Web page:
Season 2 of Clarkson’s Farm will be released on Amazon Prime on Friday 10th Of February 2023
Diddly Squat Farm Facts
Diddly Squat Farm is located in Oxfordshire, England.
Diddly Squat Farm Shop address is 5-12 Chipping Norton Rd, Chadlington, Chipping Norton OX7 3PE
It was formerly part of the Sarsden estate and was purchased by Jeremy Clarkson in 2008.
The farm covers approximately 1,000 acres and is primarily used for growing arable crops such as barley, rapeseed, and wheat.
Prior to Jeremy Clarkson’s decision to farm the land himself, it was managed by a local villager named Howard.
The farm was renamed “Diddly Squat” by Clarkson, a slang term meaning “the least amount,” “anything,” or “nothing.”
Diddly Squat reportedly cost Clarkson about £6 million, or $8.2 million (USD).
An estimate of what the farm is currently worth, puts it at £12.5 million when compared to similar farms around the Cotswolds.
How much does Jeremy Clarkson get paid by Amazon for Clarkson’s farm?. No official figures have been released but Clarkson is reported to be on a £10 million per year from Amazon, which includes his work on The Grand Tour
How much money does Diddly Squat farm make? Jeremy revealed a profit of £144 in his first year of running the farm. Not much for all that work! His profits are likely to have improved now with the opening of Diddly Squat Farm Shop
Clarkson’s Farm Episode Summary
Episode 1: “Tractoring” – The importance of understanding the proper use and limitations of farming equipment
Clarkson attempts to run a farm but finds that his knowledge of tractoring is underwhelming. He purchases an expensive Lamborghini R8 only to find it too complex to operate and thus fails to cultivate the land correctly. His work is further hindered by heavy rain.
Episode 2: “Sheeping” – The challenges and responsibilities of raising and caring for a herd of sheep.
With DEFRA subsidies in place, Clarkson acquires 78 North Country Mules from an auction in order to “mow” the 300 acres of meadows. However, the herd proves difficult to control and requires extra measures like an electric fence and barking drone for herding.
Episode 3: “Shopping” – The value of utilizing social media and effective marketing strategies to sell farm produce.
Clarkson sets up a farm shop with the goal of quickly selling potatoes before they rot. He promotes it through social media, which contributes to the shop’s success, as a large number of customers are drawn in.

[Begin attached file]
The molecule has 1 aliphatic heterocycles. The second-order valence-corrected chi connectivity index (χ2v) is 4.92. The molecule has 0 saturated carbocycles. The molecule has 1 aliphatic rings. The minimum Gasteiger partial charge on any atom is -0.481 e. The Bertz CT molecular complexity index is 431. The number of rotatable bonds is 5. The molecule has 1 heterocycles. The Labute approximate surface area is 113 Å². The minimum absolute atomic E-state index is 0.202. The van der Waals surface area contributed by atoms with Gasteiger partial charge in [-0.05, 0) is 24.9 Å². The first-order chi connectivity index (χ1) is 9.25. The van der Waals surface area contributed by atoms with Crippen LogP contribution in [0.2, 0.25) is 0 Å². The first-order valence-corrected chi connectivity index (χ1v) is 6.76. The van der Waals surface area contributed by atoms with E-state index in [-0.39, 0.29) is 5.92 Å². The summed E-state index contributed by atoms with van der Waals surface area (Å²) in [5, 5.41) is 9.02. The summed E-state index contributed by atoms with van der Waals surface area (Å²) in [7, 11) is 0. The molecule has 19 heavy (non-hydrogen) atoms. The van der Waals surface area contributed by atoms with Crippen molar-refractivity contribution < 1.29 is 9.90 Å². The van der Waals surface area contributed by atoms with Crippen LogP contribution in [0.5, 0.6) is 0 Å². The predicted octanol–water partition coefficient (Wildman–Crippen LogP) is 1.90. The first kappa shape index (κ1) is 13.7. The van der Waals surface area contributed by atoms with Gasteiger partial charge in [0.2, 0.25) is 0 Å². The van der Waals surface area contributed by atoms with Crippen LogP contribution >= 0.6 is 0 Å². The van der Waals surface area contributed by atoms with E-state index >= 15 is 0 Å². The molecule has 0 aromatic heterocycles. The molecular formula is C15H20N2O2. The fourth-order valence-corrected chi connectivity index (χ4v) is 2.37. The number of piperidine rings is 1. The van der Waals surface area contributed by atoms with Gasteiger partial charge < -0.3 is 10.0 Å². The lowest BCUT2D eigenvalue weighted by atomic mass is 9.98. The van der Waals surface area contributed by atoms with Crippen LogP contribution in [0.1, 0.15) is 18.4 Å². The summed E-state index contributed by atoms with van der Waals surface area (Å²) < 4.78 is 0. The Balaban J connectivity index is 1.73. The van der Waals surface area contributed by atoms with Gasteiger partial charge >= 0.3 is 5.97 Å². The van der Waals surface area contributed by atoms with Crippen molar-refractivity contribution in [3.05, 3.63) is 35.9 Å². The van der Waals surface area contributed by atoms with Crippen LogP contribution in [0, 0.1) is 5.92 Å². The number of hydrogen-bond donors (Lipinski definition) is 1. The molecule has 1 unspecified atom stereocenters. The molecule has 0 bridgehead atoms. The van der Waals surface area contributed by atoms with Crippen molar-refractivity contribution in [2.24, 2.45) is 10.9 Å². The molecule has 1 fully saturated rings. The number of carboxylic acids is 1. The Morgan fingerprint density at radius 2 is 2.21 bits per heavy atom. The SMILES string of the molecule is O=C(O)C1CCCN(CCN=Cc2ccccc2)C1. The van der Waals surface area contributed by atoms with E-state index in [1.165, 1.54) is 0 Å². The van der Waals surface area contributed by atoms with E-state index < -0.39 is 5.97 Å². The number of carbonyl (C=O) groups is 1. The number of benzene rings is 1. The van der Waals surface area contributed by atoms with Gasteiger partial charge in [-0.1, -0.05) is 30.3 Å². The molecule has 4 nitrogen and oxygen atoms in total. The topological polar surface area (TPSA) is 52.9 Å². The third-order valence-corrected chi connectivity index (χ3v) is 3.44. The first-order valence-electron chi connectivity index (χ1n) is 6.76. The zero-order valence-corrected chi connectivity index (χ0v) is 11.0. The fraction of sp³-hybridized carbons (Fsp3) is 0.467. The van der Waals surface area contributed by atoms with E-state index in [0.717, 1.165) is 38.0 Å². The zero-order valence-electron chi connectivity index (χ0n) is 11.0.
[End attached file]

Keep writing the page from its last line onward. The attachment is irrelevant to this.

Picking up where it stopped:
Episode 4: “Wilding”: The benefits of incorporating natural elements and practices into a farm.
Clarkson dedicates parts of his farm for nature conservation – a process called wilding. In order to facilitate this, he uses an excavator to create a pond and wetland area, builds a dam on a nearby stream for water supply and adds 250 brown trout, as well as installing bird boxes and obtaining four bee hives for honey production and crop pollination.
Episode 5: “Pan(dem)icking” – The impact of external events such as the COVID-19 pandemic on a farm’s operations and financial success.
During the COVID-19 pandemic, farm workers are key workers and help Clarkson with lambing season. Clarkson decides to plant vegetables instead of barley, as pubs have shut down, and opens a farm shop to sell the remaining potatoes.
Episode 6: “Melting” – The importance of planning for and managing adverse weather conditions.
A dry spell in April–May 2020 affects Clarkson’s crops, so he turns to a nearby stream for water, but this is insufficient for his vegetables. He gives a virtual tour of his farm for an inspection from Assured Food Standards for Red Tractor accreditation.
Episode 7: “Fluffing” – The difficulties of successfully selling specialty crops and the importance of finding the right market for them.
Lisa stocks the farm shop with locally-sourced produce, but nothing from the farm. Clarkson harvests honey from the bee hives and tasks Kaleb with selling wasabi plants to London restaurants. Despite their efforts, the wasabi sells poorly and eventually rots in the shop.
Episode 8: “Harvesting” – The challenges of coordinating and executing a successful harvest, and the impact of factors such as weather and market prices on a farm’s financial success.
Clarkson struggles to harvest both barley and rape simultaneously, hiring a combine to store the barley. He obtains good prices for his wheat at a local mill, but due to poor weather conditions he only makes £144 profit on arable farming for the year.
Where is Diddly Squat Farm
Diddly Squat farm shop is between Chipping Norton and Chadlington
5-12 Chipping Norton Rd, Chadlington, Chipping Norton OX7 3PE
Diddly Squat Farm Location